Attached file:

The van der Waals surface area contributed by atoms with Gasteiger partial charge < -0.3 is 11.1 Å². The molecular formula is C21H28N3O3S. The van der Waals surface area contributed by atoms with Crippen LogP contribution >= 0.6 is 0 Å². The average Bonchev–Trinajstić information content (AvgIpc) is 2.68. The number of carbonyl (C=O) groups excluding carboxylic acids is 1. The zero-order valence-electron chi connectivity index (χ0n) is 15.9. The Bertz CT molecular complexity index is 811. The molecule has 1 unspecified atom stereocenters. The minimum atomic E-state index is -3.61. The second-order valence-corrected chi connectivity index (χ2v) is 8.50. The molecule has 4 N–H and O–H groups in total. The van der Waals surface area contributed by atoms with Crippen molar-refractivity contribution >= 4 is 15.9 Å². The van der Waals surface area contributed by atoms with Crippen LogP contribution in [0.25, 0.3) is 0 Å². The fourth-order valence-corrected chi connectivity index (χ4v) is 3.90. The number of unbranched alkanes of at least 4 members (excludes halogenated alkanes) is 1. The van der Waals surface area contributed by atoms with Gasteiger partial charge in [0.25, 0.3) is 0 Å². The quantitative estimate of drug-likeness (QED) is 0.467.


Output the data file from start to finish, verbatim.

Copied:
The van der Waals surface area contributed by atoms with Gasteiger partial charge < -0.3 is 11.1 Å². The molecular formula is C21H28N3O3S. The van der Waals surface area contributed by atoms with Crippen LogP contribution >= 0.6 is 0 Å². The average Bonchev–Trinajstić information content (AvgIpc) is 2.68. The number of carbonyl (C=O) groups excluding carboxylic acids is 1. The zero-order valence-electron chi connectivity index (χ0n) is 15.9. The Bertz CT molecular complexity index is 811. The molecule has 1 unspecified atom stereocenters. The minimum atomic E-state index is -3.61. The second-order valence-corrected chi connectivity index (χ2v) is 8.50. The molecule has 4 N–H and O–H groups in total. The van der Waals surface area contributed by atoms with Crippen molar-refractivity contribution >= 4 is 15.9 Å². The van der Waals surface area contributed by atoms with Crippen LogP contribution in [0.25, 0.3) is 0 Å². The fourth-order valence-corrected chi connectivity index (χ4v) is 3.90. The number of unbranched alkanes of at least 4 members (excludes halogenated alkanes) is 1. The van der Waals surface area contributed by atoms with Gasteiger partial charge in [0.25, 0.3) is 0 Å². The quantitative estimate of drug-likeness (QED) is 0.467.